At the trial the judge refused to order the playing of the tape as the best evidence of the confessions. No other objection was made to the admission of Deputy Neeley's testimony with reference to the confession. He then testified to the alleged oral confession as follows:
"The statement was that he and another gentleman were picked up in Chattanooga on the night of the 18th or approximately midnight. They were picked up in Chattanooga and asked if they would like to make some money and that they had a big deal going. He said that they did, that they would, and they were brought to Cleveland and took to a residence on Inman Street or a place of business where they changed clothes and prepared for this. He stated then that they took two vehicles within the vicinity of where this took place. He remained in one at a Chevron station just off of Keith Street and waited on the rest of the defendants. Then they joined him shortly after this took place and they drove to a place near I-75, where Peerless Road goes under I-75, where one car was abandoned and they all joined in another car and went from there on to William E. Johnson's residence in Charleston where Elliott and two other subjects were placed underneath the residence next door to Johnson there. * * * "
Counsel for appellant cross examined Deputy Neeley with reference to the actions of coercion claimed by the appellant and he denied them as he did at the hearing on the motion to suppress. He also testified that he had no knowledge that the appellant showed any evidence of effects from lack of insulin for his diabetic condition. No other witness who had testified for the State at the hearing on the motion to suppress testified at the trial.
Mrs. Mattie Elliott, the mother of the appellant, testified at the trial to the effect that her son was a diabetic and that he takes U-40 insulin once a day under the direction of Doctor Jesse Quillian. She further testified that, when she saw her son in jail,
" * * * he couldn't open his mouth real good because his upper top lip was swollen bad and he just upped it a little bit like that because it was cut across the top and he just told me, you know, that they had hit him in his mouth and broke his plate." "It was cracked and broke on the side."
Mrs. Erma Jewell Elliott, grandmother of the appellant, testified that there was nothing wrong with the appellant's dental plate the day before he was arrested.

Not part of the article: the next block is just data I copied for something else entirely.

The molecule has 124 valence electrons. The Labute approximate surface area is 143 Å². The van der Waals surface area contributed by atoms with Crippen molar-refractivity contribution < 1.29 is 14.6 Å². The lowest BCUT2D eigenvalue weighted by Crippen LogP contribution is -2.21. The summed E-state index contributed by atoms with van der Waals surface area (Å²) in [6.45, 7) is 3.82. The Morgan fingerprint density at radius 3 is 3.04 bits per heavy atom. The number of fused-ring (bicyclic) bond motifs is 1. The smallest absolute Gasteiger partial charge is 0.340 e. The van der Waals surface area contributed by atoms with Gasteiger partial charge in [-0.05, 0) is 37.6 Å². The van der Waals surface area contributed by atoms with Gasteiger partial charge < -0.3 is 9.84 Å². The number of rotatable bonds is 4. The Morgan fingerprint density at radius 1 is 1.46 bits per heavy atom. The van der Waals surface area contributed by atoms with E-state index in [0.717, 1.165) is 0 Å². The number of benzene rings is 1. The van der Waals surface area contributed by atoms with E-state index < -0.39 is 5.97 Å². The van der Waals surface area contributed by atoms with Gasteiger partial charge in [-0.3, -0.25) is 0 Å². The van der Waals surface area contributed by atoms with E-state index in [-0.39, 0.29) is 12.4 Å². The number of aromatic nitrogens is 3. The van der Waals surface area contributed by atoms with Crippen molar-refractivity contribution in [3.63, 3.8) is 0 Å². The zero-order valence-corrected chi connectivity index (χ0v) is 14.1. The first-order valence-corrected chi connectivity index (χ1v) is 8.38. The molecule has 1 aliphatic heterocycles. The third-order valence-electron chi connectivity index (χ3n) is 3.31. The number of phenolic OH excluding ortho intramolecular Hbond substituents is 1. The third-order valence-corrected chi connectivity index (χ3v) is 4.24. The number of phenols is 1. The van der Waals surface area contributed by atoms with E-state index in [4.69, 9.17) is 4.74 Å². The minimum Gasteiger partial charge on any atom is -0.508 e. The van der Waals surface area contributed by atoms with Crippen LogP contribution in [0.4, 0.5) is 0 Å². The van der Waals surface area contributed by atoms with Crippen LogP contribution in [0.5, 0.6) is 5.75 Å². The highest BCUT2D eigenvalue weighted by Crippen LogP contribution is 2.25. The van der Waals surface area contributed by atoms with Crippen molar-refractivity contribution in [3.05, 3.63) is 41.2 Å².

The trial judge instructed the jury with reference to the confession as follows:
"An admission against interest is a statement of fact made by a defendant, which tends to show the defendant is guilty of the crime charged. Evidence of such an admission has been introduced here against the defendants, but you should be cautious in receiving the evidence for this purpose.
"This court has permitted admissions of this evidence of this type but it remains your duty to decide if in fact such statement was ever made. If you believe it was not made, you should not consider it. If you decide the statements were made, you just judge the truth of the facts stated. In so determining, consider the circumstances under which the statement was made. Also consider whether any of the other evidence before you tends to contradict the statements in whole or in part. You must not however arbitrarily disregard any part of the statement, but rather should consider all of the statement you believe is true.
You are the sole judges of what weight should be given this admission. You should consider it or them with all other evidence in the case in determining the defendant's guilt or the defendant's innocence."
We note that the trial judge did not explain to the jury the issue of a coerced or involuntary confession. This is understandable since there was no direct evidence of the alleged force and abuse testified to by the appellant on the motion to suppress. There was no objection to the judge's instructions and no proposed instructions submitted to the judge on the issue of the confession. Under Tennessee Statutes this would not be a basis upon which to charge error. (T.C.A. 40-2517)